Digable Planets weren't the first to fuse hip hop with old school jazz. In fact, when this album came out there was a new budding genre of jazz hop, which took the positive spirituality of the hip hop underground (like De La Soul) and dropped it down in to the underground hip hop clubs of smokey cloves and dark lights. Still, for my money, no one fused the coolness of jazz with the hip of rap nearly as well as Digable Planets.
The whole album flows with a mellow chill as the three members of the Planets, Butterfly, Ladybug, and Dooblebug, rap over the killer jazz samples with a steady flow. The beats are nonstop, constantly moving things foward, but never harsh or exaggerated. The use of samples, like the famous use of "Stretchin'" by Art Blakely and the Jazz Messengers, is always dead on. Taking those old school licks and marrying them to fresh killer grooves. But what really sets the album apart is the lyrical and delivery chemistry of the three insects. Each has an easy, smooth style, never boastful or over-the-top. Passionate and deliberate, yet relaxed and cool. The whole album comes across as the best hip hop equivalent I can imagine to the Beat Poetry movement. Skilled poets popping out personal psychology, social consciousness, and spiritual peace over the tone of a muted trumpet.
Another plus for the album, is that it's not marred by the self-serving interludes that seem to be the rage amongst so many rap/hip hop albums, where some disembodied sample or vocal outtake brakes up the flow between songs. Not here, each song flows like that beat poetry slam, one after the other, beats dipping and flowing easily. Effortlessly.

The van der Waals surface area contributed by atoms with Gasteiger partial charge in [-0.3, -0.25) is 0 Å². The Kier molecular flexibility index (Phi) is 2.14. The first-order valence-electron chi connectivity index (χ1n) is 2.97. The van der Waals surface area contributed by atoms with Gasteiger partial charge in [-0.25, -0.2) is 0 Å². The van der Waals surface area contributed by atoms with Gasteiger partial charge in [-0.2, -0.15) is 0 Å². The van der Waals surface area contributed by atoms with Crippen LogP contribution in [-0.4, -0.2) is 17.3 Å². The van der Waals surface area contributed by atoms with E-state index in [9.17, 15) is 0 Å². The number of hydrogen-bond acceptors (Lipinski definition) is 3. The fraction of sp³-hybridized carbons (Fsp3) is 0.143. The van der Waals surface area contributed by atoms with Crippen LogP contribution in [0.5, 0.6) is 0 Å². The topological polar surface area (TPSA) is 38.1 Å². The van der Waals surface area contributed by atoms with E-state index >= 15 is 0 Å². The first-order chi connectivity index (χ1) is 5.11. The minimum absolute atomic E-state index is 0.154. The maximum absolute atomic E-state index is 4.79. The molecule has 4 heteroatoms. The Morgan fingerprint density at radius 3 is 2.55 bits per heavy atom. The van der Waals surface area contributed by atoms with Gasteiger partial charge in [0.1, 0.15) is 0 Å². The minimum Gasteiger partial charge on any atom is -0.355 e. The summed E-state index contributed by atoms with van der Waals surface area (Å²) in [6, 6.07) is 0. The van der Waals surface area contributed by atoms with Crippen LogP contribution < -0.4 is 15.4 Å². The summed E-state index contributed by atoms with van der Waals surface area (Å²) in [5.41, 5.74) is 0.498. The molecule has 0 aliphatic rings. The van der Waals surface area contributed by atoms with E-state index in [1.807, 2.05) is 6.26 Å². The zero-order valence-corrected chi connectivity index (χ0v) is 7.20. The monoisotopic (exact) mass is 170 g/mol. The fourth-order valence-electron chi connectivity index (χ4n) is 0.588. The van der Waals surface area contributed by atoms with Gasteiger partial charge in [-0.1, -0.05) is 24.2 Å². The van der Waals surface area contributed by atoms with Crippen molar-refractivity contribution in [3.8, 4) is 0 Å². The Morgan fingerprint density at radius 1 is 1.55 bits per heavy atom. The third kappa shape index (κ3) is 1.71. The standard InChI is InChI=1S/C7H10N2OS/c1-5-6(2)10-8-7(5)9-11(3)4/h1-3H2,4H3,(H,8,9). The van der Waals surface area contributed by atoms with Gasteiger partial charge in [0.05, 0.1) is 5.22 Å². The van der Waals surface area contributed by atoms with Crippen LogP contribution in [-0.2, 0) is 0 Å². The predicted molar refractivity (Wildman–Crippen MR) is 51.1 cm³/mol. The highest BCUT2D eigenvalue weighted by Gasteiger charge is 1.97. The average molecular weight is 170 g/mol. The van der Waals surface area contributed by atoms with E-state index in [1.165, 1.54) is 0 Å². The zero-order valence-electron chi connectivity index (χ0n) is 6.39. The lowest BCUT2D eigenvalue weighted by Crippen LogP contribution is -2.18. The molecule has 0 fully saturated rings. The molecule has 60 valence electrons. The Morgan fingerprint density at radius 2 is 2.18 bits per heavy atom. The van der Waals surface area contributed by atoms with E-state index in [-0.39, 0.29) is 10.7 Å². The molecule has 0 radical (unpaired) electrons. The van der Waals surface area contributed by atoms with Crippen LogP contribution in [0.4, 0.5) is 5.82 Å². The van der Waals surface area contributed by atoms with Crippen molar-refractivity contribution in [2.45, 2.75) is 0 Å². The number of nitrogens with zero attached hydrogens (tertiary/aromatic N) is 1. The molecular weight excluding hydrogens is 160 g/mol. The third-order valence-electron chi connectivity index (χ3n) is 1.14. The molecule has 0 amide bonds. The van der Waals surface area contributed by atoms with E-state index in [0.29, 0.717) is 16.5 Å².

"It's Good to Be Here", starts the album off, setting the tone right off the bat with a thick beat over a hypnotic horn line. But really, for me, the album starts to hit its stride with the very next cut, "Pacifics." Perhaps the lyrics are one of the things that cemented this album into my brain as a Sunday Am album, as the song is about relaxing, sifting through the vinyl stacks, and chillin' on a New York Sunday. The song brings us in with a killer jazz bass riff as Butterfly raps, "Butterfly searching for a relax, pulling from the jazz stacks/because it's Sunday./On the air is incense/Sounds to the ceiling/trying to get this feeling since Monday." As he hits the "cooling in New York" theme, the beat kicks in and the song quickly drops into the sublime. This is the definition of ultra-cool. Ladybug and Doodlebug jump in as the lyrics alternate, dropping between verses or each taking their own and the full vibe of the three as one "Group" really kicks in. Their voices all mesh with each other perfectly, almost like different registers of the same person. A great way to start a Sunday.
"Where I'm From" adds a lighthearted touch to the proceedings over an uber-cool funky beat. By this time, 3 songs in, the album is flying on auto-play. I'm floating in the insect world of the Planets, lost in beats so phat and mellow that I'm transported. Grab a cup of Joe, chill with my feet up in front of the fire. Let me go. Let the stress of the prior week melt away.
Each song is strong, and as a whole the album is a cohesive vision, not a series of singles or tracks, but still, a special mention has to be made about "Rebirth of the Slick (Cool Like Dat). This video was my first introduction to the band and I was hooked immediately by their underground jazz club vibe. This was a world I was dying to enter. Over that Art Blakely sample the Planets boast playfully about their coolness, never descending into false ego. The track grooves and trip and the jazz is thick and the beats fresh. I love the interplay of their voices, the ease of their flow.
It's still probably the best jazz-rap song ever done.
The Planets upped their cred in my book by performing live with real musicians to create their sound. If I ever want to introduce someone to hip hop who swears they "hate rap," this is the album I reach for. It's an essential component of any healthy record collection and an essential part of my Sunday mornings.